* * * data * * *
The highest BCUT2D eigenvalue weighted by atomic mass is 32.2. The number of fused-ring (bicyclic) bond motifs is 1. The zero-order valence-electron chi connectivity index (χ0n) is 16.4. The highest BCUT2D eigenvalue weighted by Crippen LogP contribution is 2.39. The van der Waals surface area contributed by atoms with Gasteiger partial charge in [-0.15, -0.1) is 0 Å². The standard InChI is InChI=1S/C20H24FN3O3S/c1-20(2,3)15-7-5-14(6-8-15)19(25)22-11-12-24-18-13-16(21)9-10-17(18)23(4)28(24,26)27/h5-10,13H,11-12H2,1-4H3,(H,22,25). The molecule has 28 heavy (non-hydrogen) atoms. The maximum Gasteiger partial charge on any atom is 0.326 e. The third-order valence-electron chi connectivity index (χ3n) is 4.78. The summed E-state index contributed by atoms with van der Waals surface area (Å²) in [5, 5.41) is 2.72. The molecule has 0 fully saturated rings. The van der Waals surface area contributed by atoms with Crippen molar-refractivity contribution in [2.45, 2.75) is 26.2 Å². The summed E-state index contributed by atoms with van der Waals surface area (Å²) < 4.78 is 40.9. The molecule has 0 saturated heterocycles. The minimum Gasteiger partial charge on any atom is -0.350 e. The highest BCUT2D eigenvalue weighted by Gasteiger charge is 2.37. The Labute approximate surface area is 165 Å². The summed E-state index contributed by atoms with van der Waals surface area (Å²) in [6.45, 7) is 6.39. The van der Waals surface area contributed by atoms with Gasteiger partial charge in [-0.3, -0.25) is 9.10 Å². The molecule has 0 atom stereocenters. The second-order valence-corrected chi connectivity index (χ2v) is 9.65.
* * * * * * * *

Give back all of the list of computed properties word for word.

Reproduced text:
The highest BCUT2D eigenvalue weighted by atomic mass is 32.2. The number of fused-ring (bicyclic) bond motifs is 1. The zero-order valence-electron chi connectivity index (χ0n) is 16.4. The highest BCUT2D eigenvalue weighted by Crippen LogP contribution is 2.39. The van der Waals surface area contributed by atoms with Gasteiger partial charge in [-0.15, -0.1) is 0 Å². The standard InChI is InChI=1S/C20H24FN3O3S/c1-20(2,3)15-7-5-14(6-8-15)19(25)22-11-12-24-18-13-16(21)9-10-17(18)23(4)28(24,26)27/h5-10,13H,11-12H2,1-4H3,(H,22,25). The molecule has 28 heavy (non-hydrogen) atoms. The maximum Gasteiger partial charge on any atom is 0.326 e. The third-order valence-electron chi connectivity index (χ3n) is 4.78. The summed E-state index contributed by atoms with van der Waals surface area (Å²) in [5, 5.41) is 2.72. The molecule has 0 fully saturated rings. The van der Waals surface area contributed by atoms with Crippen molar-refractivity contribution in [2.45, 2.75) is 26.2 Å². The summed E-state index contributed by atoms with van der Waals surface area (Å²) < 4.78 is 40.9. The molecule has 0 saturated heterocycles. The minimum Gasteiger partial charge on any atom is -0.350 e. The highest BCUT2D eigenvalue weighted by Gasteiger charge is 2.37. The Labute approximate surface area is 165 Å². The summed E-state index contributed by atoms with van der Waals surface area (Å²) in [6.45, 7) is 6.39. The van der Waals surface area contributed by atoms with Gasteiger partial charge in [-0.3, -0.25) is 9.10 Å². The molecule has 0 atom stereocenters. The second-order valence-corrected chi connectivity index (χ2v) is 9.65.